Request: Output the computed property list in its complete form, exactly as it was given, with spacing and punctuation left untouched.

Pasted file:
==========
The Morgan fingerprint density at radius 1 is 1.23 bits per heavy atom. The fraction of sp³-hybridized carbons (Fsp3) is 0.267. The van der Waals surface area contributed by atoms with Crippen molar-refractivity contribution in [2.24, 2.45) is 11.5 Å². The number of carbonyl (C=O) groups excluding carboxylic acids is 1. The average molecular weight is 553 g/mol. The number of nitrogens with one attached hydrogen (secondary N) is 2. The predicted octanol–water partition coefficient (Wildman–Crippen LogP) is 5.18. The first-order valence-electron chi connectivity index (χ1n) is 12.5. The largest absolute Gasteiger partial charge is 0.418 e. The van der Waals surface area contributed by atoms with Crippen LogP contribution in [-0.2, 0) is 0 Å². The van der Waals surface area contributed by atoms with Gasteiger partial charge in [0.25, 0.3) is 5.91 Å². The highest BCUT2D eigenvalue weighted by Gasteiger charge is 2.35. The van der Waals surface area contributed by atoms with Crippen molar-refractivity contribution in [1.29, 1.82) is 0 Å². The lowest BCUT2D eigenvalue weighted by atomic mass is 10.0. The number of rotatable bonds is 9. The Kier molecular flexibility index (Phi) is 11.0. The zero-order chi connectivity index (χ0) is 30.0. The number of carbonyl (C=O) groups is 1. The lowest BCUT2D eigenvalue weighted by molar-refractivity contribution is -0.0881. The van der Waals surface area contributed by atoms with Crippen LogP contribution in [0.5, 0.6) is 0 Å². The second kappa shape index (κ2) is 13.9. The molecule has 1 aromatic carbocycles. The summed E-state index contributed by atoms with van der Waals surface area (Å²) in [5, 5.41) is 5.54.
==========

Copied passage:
The Morgan fingerprint density at radius 1 is 1.23 bits per heavy atom. The fraction of sp³-hybridized carbons (Fsp3) is 0.267. The van der Waals surface area contributed by atoms with Crippen molar-refractivity contribution in [2.24, 2.45) is 11.5 Å². The number of carbonyl (C=O) groups excluding carboxylic acids is 1. The average molecular weight is 553 g/mol. The number of nitrogens with one attached hydrogen (secondary N) is 2. The predicted octanol–water partition coefficient (Wildman–Crippen LogP) is 5.18. The first-order valence-electron chi connectivity index (χ1n) is 12.5. The largest absolute Gasteiger partial charge is 0.418 e. The van der Waals surface area contributed by atoms with Crippen LogP contribution in [-0.2, 0) is 0 Å². The van der Waals surface area contributed by atoms with Gasteiger partial charge in [0.25, 0.3) is 5.91 Å². The highest BCUT2D eigenvalue weighted by Gasteiger charge is 2.35. The van der Waals surface area contributed by atoms with Crippen molar-refractivity contribution in [1.29, 1.82) is 0 Å². The lowest BCUT2D eigenvalue weighted by atomic mass is 10.0. The number of rotatable bonds is 9. The Kier molecular flexibility index (Phi) is 11.0. The zero-order chi connectivity index (χ0) is 30.0. The number of carbonyl (C=O) groups is 1. The lowest BCUT2D eigenvalue weighted by molar-refractivity contribution is -0.0881. The van der Waals surface area contributed by atoms with Crippen LogP contribution in [0.5, 0.6) is 0 Å². The second kappa shape index (κ2) is 13.9. The molecule has 1 aromatic carbocycles. The summed E-state index contributed by atoms with van der Waals surface area (Å²) in [5, 5.41) is 5.54.